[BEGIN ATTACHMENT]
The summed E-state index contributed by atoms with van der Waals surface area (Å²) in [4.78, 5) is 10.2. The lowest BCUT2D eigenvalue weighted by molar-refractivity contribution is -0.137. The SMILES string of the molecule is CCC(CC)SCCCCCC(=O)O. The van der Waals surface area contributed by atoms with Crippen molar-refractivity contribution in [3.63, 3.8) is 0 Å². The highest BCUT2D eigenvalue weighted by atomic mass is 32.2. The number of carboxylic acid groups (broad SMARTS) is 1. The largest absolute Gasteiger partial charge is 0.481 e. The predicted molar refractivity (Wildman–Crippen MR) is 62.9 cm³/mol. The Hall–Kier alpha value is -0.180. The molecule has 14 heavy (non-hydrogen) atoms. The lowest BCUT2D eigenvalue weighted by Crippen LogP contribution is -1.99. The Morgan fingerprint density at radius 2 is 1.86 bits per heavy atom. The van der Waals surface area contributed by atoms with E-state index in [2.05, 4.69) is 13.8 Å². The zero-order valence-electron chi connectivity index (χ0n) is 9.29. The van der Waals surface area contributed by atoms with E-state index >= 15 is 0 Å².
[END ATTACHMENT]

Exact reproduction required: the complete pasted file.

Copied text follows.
The summed E-state index contributed by atoms with van der Waals surface area (Å²) in [4.78, 5) is 10.2. The lowest BCUT2D eigenvalue weighted by molar-refractivity contribution is -0.137. The SMILES string of the molecule is CCC(CC)SCCCCCC(=O)O. The van der Waals surface area contributed by atoms with Crippen molar-refractivity contribution in [3.63, 3.8) is 0 Å². The highest BCUT2D eigenvalue weighted by atomic mass is 32.2. The number of carboxylic acid groups (broad SMARTS) is 1. The largest absolute Gasteiger partial charge is 0.481 e. The predicted molar refractivity (Wildman–Crippen MR) is 62.9 cm³/mol. The Hall–Kier alpha value is -0.180. The molecule has 14 heavy (non-hydrogen) atoms. The lowest BCUT2D eigenvalue weighted by Crippen LogP contribution is -1.99. The Morgan fingerprint density at radius 2 is 1.86 bits per heavy atom. The van der Waals surface area contributed by atoms with E-state index in [2.05, 4.69) is 13.8 Å². The zero-order valence-electron chi connectivity index (χ0n) is 9.29. The van der Waals surface area contributed by atoms with E-state index >= 15 is 0 Å².